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1st Japan’s Strongest Deciding Matches

[Seven of these eight games of Go Seigen were played during the 1st Japan’s Strongest Deciding Matches. This article is an overview of these matches.]

[The following is a translation of the Chinese translation of a piece by a Japanese 5-dan. My notes are given in the square brackets. In the translation, “Wu” is used to replace “Go Seigen”.]

When Wu defeated Takagawa Kaku 8-dan, who had won 5 consecutive
Honinbo titles, there was no legitimate 10-games series opponent for him left. Since the first 10-game series, Wu had faced Kitani Minoru 7-dan, Karigane Junichi 8-dan, and Fujisawa Kuranosuke 6-dan of the prewar era, Hashimoto Utaro 8-dan, Honinbo Kunwa (Iwamoto Kun 8-dan), Honinbo Shou (Hashimoto Utaro 8-dan, 2nd time), Fujisawa Kuranosuke 9-dan (2nd and 3rd time), Sakata Eio 8-dan, and Honinbo Shukaku (Takagawa Kaku 8-dan) of the postwar era. It seemed that 10-game series was unable to continue. Therefore, at the end of 1957 (Showa Year 32) [My other records show that it should be at the beginning of 1957], Yomiuri Shimbun initiated and sponsored a championship tournament called “Japan’s Strongest Deciding Matches.”

These matches were also called “Top Six Matches.” Participants included all the 9-dans of the time. That is, Wu and Nihon Kiin’s Kitani Minoru and Sakata Eio; also, the “homeless” Fujisawa Hosai (Kuranosuke) who left Nihon Kiin after losing to Wu in their 10-game series. Besides them [9-dans, which should also include Hashimoto Utaro], there was five consecutive Honinbo title holder Takagawa Kaku 8-dan. Participants were the strongest players who could be invited. Although these matches were not named “Meijin Sen”, the fans all regarded it as the actual Meijin Sen.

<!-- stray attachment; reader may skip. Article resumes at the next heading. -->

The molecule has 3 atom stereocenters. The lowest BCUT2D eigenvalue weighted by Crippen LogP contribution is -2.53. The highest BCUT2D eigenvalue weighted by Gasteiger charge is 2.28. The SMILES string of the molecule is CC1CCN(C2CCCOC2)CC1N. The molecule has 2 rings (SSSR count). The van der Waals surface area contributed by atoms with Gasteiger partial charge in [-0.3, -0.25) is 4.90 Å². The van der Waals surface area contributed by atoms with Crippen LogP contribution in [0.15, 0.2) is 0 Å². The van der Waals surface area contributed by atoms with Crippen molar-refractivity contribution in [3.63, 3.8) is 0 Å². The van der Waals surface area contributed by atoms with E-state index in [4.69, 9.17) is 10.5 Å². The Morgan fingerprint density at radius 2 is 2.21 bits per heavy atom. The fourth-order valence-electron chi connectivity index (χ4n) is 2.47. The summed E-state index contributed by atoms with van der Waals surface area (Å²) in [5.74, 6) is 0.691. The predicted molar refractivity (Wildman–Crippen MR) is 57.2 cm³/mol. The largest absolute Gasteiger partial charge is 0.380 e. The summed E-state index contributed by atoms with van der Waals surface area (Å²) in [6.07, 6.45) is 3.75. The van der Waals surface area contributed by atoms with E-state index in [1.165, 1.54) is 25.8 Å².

According to the rules of these matches, there was no komi, and it was a double round-robin in which each pair of players were to play two games against each other (playing black by turn). By April of 1959 (Showa Year 34) [should be 1958 (Showa Year 33)], all matches, a total of 30, were finished. Among them, there were some historical matches such as Wu and Kitani Minoru’s rematch after 12 years [should be 13 years], and Wu’s new version of “big avalanche joseki.”

To Wu, these opponents all had been beaten by him into “sente handicaps” [These special handicaps were used in Wu’s 10-game series. At the start of each series, both Wu and his opponent would play like normal even games (players play black by turn). But when one of them had a net lead of 4 games in the series (it was almost always the case that Wu had such a lead), the trailing player would receive a “sente handicap” (It’s called BWB handicap) in which he would have sente (black stone) in two out of three games. Then, if this trailing player would net 4 more losses, his “sente handicap” would become “long-sente”, i.e. he would always play black. Of course, if he could net 4 wins after being handicapped, he would be
promoted to play even games again (that, however, didn’t happen to any of the opponents of Wu; Wu usually beat them with white too).], and now he had to agree to play with them in normal even games. One could understand that Wu might have different ideas, but eventually, Wu never suggested anything different from the rules.

Finally, these 1st Deciding Matches ended with Wu winning by a record of 8 wins and 2 losses. In the 2nd Matches [in 1959], Sakata won by a record of 8 wins, 1 loss, and 1 tie; Kitani and Wu won 2nd and 3rd places, respectively. In the 3rd Matches [in 1961], the leading Wu lost his finale to Sakata, thus tying Sakata for the 1st place. [That was the point that Wu started to fade. In the August of the same year, 1961, Wu was injured (including his brain) by a motorcycle in a traffic accident. His body would eventually recover, but his prime time was over.]

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